September 12th, 2008
Ideas of Heaven, published in 2004, is a beautiful short story collection by the author of The Size of the World (2008). Like the latter book, also highlighted on this blog, Ideas of Heaven is a series of inter-connected stories. Each story stands alone, but is often connected to a later story by a character or idea. Likewise, the themes of all the stories deal with loss, and the manner of dealing with that loss often involves spirituality. People differ in their “ideas of heaven,” but faith plays a role for all in this book.
But how does religion, or even a philosophy, figure in the lives of the characters? It differs from story to story. In “My Shape,” a young girl, Alice, studies ballet and visits all houses of worship—Jewish, Catholic, Greek Orthodox. As with all the characters in this book, she is looking for something she ultimately finds within herself—an acceptance of her body, and an ability to love in an emotionally healthy relationship. She finds that love in the last story.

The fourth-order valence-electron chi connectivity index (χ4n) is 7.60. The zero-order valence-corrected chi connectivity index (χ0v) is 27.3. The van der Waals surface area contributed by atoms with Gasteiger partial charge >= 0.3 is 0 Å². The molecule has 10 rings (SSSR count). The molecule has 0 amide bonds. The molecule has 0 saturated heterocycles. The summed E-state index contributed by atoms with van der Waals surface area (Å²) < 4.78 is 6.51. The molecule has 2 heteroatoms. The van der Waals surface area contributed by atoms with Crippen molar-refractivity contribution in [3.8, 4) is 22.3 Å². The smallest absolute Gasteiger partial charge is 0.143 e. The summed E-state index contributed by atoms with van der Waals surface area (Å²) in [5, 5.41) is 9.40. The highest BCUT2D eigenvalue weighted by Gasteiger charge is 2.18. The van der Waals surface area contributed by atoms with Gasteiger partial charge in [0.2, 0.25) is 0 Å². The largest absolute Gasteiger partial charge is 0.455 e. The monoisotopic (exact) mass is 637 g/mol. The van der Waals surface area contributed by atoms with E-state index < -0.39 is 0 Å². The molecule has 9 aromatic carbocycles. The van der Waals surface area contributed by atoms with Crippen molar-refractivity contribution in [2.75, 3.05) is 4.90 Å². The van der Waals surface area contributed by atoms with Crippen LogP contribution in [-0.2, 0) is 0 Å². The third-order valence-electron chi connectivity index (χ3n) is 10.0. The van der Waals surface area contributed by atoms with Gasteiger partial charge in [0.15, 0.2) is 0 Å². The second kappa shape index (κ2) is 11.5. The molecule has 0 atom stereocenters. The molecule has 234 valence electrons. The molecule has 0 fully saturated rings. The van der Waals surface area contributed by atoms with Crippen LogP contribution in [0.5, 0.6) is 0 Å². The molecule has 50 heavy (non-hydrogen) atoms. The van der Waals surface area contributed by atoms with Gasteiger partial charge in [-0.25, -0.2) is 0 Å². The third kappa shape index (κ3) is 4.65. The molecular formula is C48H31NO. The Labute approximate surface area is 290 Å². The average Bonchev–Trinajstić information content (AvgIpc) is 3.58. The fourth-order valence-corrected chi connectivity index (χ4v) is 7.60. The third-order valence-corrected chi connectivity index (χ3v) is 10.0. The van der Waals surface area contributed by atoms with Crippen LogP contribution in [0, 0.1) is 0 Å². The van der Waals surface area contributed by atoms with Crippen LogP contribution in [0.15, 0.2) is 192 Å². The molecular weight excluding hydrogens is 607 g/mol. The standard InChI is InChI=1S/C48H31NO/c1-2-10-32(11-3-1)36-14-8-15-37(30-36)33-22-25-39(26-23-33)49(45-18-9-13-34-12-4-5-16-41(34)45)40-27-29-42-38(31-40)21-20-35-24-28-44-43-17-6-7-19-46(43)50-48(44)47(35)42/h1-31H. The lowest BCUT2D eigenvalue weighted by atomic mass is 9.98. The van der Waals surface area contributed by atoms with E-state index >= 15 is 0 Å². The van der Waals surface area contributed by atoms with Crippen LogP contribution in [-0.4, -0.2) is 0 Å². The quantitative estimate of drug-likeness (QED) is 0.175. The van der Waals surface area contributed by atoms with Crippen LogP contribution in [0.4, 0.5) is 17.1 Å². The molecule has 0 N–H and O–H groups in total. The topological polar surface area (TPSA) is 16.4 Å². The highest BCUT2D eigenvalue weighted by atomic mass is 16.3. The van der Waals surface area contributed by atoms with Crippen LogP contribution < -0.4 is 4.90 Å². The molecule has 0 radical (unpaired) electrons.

In “The High Road,” Alice’s former sadistic dance instructor finds a certain peace in abstinence, and come to accept the rejection by a younger man. One feels a certain gratification that this character learned a crucial lesson in humility after his cruel arrogance toward female dancers.
There is a short story about Gaspara Stampa, the medieval Italian poet. The title story deals with a missionary family in China. The final story concerns the waning of love in a marriage, and the sudden jolt of hidden feelings when the mate dies. It also nicely links the first story with the concluding one.
The writing in this collection is as melodic as that in The Size of the World. The stories flow into one another in a satisfying weave.
Find Ideas of Heaven in our catalog.